February 8, 2023
Michael J. O. Pocock, Iain Hamlin, Jennifer Christelow, Holli-Anne Passmore, Miles Richardson
The current biodiversity crisis, extinction of experience of nature and rising concern about people's well-being and mental health require us to understand the benefits of activities supporting people's engagement with nature. We ran a 1-week randomised controlled experiment to test the impact of nature-focussed activities on people's connectedness to nature and well-being. This project, called ‘Nature Up Close and Personal: A Wellbeing Experiment’ recruited 500 people who completed the pre- and post-participation surveys which included seven psychometric outcome measures. People were randomly assigned to one of six groups. Those in non-control groups were asked to take part in one 10-min activity five times over 8 days; this could be done in any place with nature near to them. The activities were as follows: two different citizen science activities, a nature-noticing activity (asking people to note three good things in nature: 3GTiN) or a combination of citizen science and 3GTiN.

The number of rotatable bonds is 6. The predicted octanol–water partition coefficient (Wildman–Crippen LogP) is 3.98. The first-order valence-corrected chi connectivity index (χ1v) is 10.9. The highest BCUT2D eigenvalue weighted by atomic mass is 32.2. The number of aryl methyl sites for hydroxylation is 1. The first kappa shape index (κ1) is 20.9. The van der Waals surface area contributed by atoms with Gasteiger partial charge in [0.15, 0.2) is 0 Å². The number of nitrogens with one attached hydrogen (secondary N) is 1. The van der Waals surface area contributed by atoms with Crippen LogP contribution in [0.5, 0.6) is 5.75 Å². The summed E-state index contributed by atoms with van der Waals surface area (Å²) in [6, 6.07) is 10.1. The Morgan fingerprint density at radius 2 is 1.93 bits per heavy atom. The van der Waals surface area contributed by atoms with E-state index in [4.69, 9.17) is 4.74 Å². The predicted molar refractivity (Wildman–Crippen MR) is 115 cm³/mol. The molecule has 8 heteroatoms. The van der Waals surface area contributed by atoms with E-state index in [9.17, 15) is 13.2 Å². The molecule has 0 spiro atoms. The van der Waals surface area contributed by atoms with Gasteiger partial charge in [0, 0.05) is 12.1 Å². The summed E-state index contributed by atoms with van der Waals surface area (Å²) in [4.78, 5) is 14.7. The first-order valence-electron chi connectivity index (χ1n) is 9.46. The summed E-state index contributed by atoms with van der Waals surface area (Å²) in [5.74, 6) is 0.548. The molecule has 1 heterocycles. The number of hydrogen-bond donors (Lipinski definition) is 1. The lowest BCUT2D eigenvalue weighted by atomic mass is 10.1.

Citizen science, 3GTiN and the combination of the two had significant positive effects on nature connectedness, happiness, sense of worthwhile life and satisfaction with life. 3GTiN (alone and in combination with citizen science) had significant positive effects on pro-nature conservation behaviours. All activities engaged the pathways to nature connectedness. Compared to 3GTiN, people doing citizen science scored lower at engaging with nature through their senses, and feeling calm or joyful, but higher for feeling that they made a difference. The combined activity engaged the pathways to nature connectedness at least as strongly as the highest scoring of citizen science or 3GTiN individually. This shows the potential to intentionally design citizen science to enhance the pathways to nature connectedness. Nature-based citizen science is more than just a way to gather environmental data: it benefits well-being and nature connectedness of participants, and (when in combination with noticing nature activities) pro-nature conservation behaviours. It adds to the range of activities already proven to enhanced human–nature interactions and nature connectedness. Public policy needs to develop a ‘one health’ approach to people's engagement with nature, supporting communities to both notice and monitor everyday biodiversity, recognising that human and nature's well-being is interdependent